Your Click Through Link Has a Boring Call-to-Action

To get people to click on a link, marketers use a CTA (Call-to-Action) to make it clear why they should click. Whether it’s asking consumers to “Sign Up Today” or telling them they can “Get 20% Off,” the right CTA can inspire people to click through to your site.

Let’s take a look at a specific example and break down what makes a good CTA. Hubspot has collected a variety of standout CTAs, including this one from Netflix:

Image Source: Hubspot

What makes it so great?

  1. The copy is simple but compelling. “Join Free for a Month” tells consumers a lot of information using minimal space. You know what to expect (“join”). You’re compelled to join because it’s “free.” And you know that it’s a trial (“for a month”).
  2. Netflix uses bright red and an easy-to-see placement to draw attention to the CTA. Sometimes, companies overcrowd pages and CTAs fall “below the fold,” where they won’t be seen unless people scroll down.
  3. The featured image does a lot of the work to help convey the benefits of joining Netflix: a loving family happily spending time together.

To find the right CTA, companies can use A/B testing to figure out what words and designs are most compelling. But A/B testing requires time and knowledge or software, which brings us to our final problem.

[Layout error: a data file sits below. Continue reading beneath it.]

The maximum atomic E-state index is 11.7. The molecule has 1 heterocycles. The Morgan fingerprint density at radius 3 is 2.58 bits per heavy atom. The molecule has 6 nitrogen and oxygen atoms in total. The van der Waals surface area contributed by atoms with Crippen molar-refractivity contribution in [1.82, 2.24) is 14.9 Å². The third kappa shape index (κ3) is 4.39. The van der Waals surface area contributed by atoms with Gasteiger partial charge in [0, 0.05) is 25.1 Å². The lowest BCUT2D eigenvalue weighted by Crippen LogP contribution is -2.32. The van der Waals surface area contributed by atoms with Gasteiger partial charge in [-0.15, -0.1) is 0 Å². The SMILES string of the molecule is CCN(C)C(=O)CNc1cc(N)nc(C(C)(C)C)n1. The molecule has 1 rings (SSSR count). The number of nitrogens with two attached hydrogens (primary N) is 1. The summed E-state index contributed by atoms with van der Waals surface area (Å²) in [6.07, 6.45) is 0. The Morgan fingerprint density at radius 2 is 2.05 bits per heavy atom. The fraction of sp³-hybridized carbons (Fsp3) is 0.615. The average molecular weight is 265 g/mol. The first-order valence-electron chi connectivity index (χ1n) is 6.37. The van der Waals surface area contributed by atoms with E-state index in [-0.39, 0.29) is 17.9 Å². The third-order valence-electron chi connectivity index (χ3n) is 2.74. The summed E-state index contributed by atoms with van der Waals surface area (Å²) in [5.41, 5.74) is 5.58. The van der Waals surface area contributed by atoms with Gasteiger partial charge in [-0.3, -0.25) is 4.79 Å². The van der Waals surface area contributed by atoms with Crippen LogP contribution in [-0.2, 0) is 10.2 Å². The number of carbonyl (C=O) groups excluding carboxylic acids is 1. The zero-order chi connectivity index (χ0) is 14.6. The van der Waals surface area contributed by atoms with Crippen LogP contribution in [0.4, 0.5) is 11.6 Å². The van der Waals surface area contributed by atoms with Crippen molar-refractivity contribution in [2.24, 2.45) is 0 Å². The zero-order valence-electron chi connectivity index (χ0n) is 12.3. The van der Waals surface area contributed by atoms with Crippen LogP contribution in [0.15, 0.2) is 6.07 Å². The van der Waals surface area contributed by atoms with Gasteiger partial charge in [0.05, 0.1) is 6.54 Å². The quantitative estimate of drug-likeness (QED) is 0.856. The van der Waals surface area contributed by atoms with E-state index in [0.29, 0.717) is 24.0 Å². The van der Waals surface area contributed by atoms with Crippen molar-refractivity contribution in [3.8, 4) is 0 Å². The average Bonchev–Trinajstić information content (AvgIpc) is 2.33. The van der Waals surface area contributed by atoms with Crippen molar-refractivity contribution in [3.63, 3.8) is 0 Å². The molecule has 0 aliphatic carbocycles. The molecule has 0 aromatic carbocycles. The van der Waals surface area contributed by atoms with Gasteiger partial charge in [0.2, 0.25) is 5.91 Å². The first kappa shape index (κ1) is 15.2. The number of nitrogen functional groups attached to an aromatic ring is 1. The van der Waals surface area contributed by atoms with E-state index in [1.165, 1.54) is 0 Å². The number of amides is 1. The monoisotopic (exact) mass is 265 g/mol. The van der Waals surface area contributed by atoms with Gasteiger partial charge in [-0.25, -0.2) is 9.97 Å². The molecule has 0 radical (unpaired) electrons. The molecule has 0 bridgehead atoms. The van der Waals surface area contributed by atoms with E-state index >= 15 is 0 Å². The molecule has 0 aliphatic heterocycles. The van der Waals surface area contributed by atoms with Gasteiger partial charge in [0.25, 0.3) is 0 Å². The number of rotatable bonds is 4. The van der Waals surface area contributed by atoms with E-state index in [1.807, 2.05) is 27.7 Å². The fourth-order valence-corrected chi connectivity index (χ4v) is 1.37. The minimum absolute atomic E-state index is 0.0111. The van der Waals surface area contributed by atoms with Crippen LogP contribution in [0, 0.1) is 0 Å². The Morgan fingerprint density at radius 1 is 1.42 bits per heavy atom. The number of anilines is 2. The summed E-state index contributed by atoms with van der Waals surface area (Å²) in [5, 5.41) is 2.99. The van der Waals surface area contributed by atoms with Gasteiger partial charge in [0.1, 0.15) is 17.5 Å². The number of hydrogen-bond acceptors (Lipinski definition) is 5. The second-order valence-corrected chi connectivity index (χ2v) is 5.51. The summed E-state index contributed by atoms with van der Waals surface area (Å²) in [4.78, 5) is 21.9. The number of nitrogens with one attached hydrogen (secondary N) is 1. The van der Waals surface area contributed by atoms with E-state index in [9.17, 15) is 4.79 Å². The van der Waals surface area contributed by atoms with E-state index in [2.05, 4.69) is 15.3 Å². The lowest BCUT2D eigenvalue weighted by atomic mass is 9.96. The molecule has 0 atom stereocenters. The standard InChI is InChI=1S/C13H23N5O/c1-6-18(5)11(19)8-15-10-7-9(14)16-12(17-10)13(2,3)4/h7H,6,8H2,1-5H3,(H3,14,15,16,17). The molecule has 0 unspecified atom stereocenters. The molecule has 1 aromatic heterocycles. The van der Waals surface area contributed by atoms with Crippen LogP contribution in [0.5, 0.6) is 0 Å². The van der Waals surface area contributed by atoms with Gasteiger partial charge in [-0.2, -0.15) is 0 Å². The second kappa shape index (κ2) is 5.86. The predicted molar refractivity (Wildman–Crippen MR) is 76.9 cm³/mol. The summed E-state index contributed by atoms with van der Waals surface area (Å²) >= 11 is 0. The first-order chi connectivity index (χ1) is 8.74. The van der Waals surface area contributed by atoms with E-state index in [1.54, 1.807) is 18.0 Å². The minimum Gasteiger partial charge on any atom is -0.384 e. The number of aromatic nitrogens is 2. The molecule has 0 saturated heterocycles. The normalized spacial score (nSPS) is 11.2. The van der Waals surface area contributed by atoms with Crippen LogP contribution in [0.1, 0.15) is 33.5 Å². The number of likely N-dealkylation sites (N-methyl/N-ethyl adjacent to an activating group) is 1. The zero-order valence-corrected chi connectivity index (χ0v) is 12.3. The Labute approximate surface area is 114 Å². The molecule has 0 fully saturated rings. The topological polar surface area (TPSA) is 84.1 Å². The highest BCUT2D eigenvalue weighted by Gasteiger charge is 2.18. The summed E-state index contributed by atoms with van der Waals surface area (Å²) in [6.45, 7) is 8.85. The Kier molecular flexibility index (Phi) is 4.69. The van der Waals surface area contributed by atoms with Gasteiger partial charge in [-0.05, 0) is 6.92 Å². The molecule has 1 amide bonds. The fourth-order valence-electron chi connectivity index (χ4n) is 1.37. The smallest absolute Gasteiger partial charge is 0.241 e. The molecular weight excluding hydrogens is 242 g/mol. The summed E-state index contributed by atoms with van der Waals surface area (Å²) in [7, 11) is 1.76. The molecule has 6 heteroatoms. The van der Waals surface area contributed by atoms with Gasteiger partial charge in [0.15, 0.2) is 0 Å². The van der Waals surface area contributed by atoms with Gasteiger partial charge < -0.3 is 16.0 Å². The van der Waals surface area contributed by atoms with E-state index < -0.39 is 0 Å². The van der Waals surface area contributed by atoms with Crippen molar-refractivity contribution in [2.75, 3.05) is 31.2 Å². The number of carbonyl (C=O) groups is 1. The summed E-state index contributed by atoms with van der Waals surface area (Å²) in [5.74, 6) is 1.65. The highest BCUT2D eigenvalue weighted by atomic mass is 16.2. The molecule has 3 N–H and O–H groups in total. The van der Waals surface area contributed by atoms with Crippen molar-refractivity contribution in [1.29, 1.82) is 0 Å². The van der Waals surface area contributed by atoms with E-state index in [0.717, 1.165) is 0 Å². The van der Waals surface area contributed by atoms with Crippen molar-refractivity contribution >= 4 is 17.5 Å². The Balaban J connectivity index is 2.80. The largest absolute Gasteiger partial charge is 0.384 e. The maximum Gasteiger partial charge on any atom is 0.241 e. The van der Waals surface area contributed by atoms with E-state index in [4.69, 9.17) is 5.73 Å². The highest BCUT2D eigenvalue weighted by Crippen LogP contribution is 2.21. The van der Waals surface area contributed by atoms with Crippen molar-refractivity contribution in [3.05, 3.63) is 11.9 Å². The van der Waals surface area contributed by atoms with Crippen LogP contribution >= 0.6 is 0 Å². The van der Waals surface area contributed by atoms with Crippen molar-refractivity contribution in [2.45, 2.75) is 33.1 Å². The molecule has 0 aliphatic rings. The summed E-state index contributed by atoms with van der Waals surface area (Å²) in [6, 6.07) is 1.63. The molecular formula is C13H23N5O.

The Budget is Lacking or Being Wasted

As small businesses, you simply don’t have the web footprint of larger competitors. To compete, businesses often use paid search like Google AdWords. Even so, smaller budget AdWords campaigns can still wind up on the second page of search engine results. Since second page results seldom get click throughs, this money ends up being wasted.

Without the budget to pay for first page results or the web presence to organically show up on page one, what’s a small business to do?

To make sure your paid search budget is being utilized effectively, small businesses need to invest in understanding target keywords.

SEO tools like Wordstream can help you analyze and optimize your current keyword strategies to produce more click throughs. Many companies don’t include negative keywords in their campaigns—words that they don’t want AdWords to associate them with—which can produce a lot of bad leads. Other times, companies compete on highly competitive keywords, while ignoring more niche, longtail terms (i.e. “SEO software” versus “best SEO software for small companies”).

Keep in mind that paid search is not a set-it-and-forget-it program. Without constant analysis and tweaks, any money being put into paid search is likely being wasted.

Click Through to Success

While click through rates aren’t the only SEO metric to consider, they’re a great way to measure the health of your content, CTAs, and SEO strategy. All it takes is good analytics and a willingness to tweak and test your strategy.

Need more guidance? Schedule a 1-hour consultation with one of our experts today to start getting a handle on your website performance.